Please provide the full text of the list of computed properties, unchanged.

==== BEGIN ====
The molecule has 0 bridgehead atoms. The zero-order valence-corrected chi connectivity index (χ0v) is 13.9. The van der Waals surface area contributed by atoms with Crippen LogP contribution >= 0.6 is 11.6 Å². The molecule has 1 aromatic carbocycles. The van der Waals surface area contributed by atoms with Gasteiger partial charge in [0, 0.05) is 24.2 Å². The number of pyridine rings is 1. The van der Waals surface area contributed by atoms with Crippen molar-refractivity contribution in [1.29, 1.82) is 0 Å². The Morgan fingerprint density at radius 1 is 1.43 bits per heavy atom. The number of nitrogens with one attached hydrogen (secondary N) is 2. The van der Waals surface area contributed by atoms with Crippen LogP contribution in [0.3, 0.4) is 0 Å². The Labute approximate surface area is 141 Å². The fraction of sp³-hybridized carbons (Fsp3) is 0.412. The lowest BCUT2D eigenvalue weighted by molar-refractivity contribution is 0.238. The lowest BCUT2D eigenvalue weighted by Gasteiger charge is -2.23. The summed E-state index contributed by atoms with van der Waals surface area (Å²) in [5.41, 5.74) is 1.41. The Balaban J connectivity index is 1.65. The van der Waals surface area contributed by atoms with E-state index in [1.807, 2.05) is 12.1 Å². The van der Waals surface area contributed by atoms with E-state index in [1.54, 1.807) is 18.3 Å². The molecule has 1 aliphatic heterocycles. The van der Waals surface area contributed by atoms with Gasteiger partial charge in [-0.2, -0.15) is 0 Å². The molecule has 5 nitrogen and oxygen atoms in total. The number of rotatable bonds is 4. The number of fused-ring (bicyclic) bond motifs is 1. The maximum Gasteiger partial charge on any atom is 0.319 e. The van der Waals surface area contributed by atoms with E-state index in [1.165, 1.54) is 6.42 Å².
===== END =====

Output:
The molecule has 0 bridgehead atoms. The zero-order valence-corrected chi connectivity index (χ0v) is 13.9. The van der Waals surface area contributed by atoms with Crippen LogP contribution >= 0.6 is 11.6 Å². The molecule has 1 aromatic carbocycles. The van der Waals surface area contributed by atoms with Gasteiger partial charge in [0, 0.05) is 24.2 Å². The number of pyridine rings is 1. The van der Waals surface area contributed by atoms with Crippen molar-refractivity contribution in [1.29, 1.82) is 0 Å². The Morgan fingerprint density at radius 1 is 1.43 bits per heavy atom. The number of nitrogens with one attached hydrogen (secondary N) is 2. The van der Waals surface area contributed by atoms with Crippen LogP contribution in [0.3, 0.4) is 0 Å². The Labute approximate surface area is 141 Å². The fraction of sp³-hybridized carbons (Fsp3) is 0.412. The lowest BCUT2D eigenvalue weighted by molar-refractivity contribution is 0.238. The lowest BCUT2D eigenvalue weighted by Gasteiger charge is -2.23. The summed E-state index contributed by atoms with van der Waals surface area (Å²) in [5.41, 5.74) is 1.41. The Balaban J connectivity index is 1.65. The van der Waals surface area contributed by atoms with E-state index in [1.807, 2.05) is 12.1 Å². The van der Waals surface area contributed by atoms with E-state index in [1.54, 1.807) is 18.3 Å². The molecule has 1 aliphatic heterocycles. The van der Waals surface area contributed by atoms with Gasteiger partial charge in [-0.2, -0.15) is 0 Å². The molecule has 5 nitrogen and oxygen atoms in total. The number of rotatable bonds is 4. The number of fused-ring (bicyclic) bond motifs is 1. The maximum Gasteiger partial charge on any atom is 0.319 e. The van der Waals surface area contributed by atoms with E-state index in [1.165, 1.54) is 6.42 Å².